The problem with low pay


The Resolution Foundation tells us that there's some great big problem with low pay in the UK. Looking at their actual statistics though it's difficult to see what the problem is. Of course, everyone would like more money for whatever it is that they do. But what keeps people in those low pay jobs seems to be that people opt to stay in those low pay jobs. Only one in four low earners has managed to permanently escape the prison of low pay in the past decade, according to a major study published today.

The Resolution Foundation think tank uncovered the most graphic evidence to date of the scourge of in-work poverty, in which millions working part-time, in sales jobs and the hospitality industry, cannot move up the income ladder. Fewer than one in five people working in restaurants, pubs, takeaways and catering left low pay for good in the past 10 years.

A scourge, eh? Well, that's what the Independent says. The report itself is a bit more measured.

And what they mention, but don't emphasise, is the interesting stuff. For example, many on low pay actively decline to take promotions that will earn them more:

Part of the reason that many of these people who are usually in employment do not progress may be to do with the limited appeal of moving into positions of greater responsibility. The limited pay increases received for moving from an entry-level position to a supervisory role were often as little as 30p or 40p extra an hour. When weighed against the additional stress which comes with the role and the hassle of rearranging their work-life balance, for many people progression may not appeal.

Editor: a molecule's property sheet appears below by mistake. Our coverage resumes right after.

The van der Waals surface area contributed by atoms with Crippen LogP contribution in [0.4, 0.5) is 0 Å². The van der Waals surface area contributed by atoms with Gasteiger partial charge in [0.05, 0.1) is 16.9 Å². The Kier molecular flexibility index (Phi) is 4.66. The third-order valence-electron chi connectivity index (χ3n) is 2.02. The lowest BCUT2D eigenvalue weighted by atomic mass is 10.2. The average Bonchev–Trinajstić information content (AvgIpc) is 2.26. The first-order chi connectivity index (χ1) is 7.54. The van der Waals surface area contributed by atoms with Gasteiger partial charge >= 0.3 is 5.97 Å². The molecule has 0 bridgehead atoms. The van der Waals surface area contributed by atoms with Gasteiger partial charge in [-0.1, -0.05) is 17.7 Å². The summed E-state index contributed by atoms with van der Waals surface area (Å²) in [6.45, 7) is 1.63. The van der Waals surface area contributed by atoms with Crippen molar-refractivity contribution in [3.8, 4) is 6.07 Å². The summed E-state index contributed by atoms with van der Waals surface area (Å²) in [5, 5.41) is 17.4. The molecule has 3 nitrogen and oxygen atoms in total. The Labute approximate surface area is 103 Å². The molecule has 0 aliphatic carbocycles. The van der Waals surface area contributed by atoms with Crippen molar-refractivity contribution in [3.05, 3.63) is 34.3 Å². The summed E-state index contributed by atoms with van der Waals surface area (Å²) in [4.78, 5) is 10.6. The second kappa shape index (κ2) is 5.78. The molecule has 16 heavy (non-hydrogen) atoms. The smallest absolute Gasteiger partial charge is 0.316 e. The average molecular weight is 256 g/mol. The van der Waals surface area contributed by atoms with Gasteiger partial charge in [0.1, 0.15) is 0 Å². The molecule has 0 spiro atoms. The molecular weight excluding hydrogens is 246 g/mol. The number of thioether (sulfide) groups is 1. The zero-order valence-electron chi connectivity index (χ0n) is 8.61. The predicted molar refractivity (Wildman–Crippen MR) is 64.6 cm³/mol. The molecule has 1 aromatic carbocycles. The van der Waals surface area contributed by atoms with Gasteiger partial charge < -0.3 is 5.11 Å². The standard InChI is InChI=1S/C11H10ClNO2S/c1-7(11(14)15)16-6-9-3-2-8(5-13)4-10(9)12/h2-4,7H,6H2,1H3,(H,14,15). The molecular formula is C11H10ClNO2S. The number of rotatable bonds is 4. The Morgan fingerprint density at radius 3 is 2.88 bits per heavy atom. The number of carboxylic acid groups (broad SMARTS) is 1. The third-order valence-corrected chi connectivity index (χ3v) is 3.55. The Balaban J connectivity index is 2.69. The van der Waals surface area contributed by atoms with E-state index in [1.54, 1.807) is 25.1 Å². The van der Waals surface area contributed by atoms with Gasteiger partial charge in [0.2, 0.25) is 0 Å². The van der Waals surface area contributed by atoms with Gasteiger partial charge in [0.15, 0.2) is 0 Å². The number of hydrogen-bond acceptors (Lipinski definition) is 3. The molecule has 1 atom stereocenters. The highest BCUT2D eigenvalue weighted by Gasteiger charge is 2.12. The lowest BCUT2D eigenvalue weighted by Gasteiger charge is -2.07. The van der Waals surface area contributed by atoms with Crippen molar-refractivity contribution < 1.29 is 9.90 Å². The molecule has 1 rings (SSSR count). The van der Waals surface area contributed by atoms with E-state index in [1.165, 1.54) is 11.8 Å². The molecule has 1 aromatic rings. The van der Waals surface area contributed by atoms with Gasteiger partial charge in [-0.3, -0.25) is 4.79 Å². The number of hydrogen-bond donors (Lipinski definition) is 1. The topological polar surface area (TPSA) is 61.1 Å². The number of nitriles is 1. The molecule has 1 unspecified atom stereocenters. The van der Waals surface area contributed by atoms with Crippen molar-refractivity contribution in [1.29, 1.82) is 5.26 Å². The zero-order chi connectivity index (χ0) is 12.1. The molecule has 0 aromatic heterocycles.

They also find that those who stay in low pay over the long term tend to be single mothers and a number of people who are only in the workforce intermittently. And, of course, given that part time pay is generally lower than full time pay per hour the low paid (defined as those on less than two thirds of median hourly wage) are predominantly those working part time.

When we add all of that together, what do we see? The intermittency will at least in part be women leaving the workforce to have children. Single mothers are obviously balancing that work life balance, and the most common, we would think, reason for not taking a promotion that disrupts that work life balance would be the need to take care of children. And, of course, there's many more women working part time than there are men for exactly the same reason.

It's entirely true that it's not in fact necessary for women to do the bulk of the childcare but that is the way our society generally works. So, we find women with children concentrated in those part time areas, not taking promotions, dropping in and out of the workforce as further children arrive. And thus earning low pay as these are the very things that seem to identify those who stay on low pay.

In other words the Resolution folks have simply found the flip side of the gender pay gap in the UK. That there isn't one but there is a motherhood pay gap. Women with children generally earn less than men or women without children. It's not a great stretch to move from that to the idea that women with children will be predominant among the low paid. And while they don't emphasise this this is the rough outline of their finding.

And the point is that, despite everyone wanting more money for their labours, this is a result of the choices of those individuals. There's a series of trade offs there, responsibility for higher pay, more rigid hours for higher pay, longer hours for higher pay and so on. And people are deciding which they prefer. Which ain't the higher pay.

And, given that it's all a result of individual choices there's really nothing that we should be trying to do about it.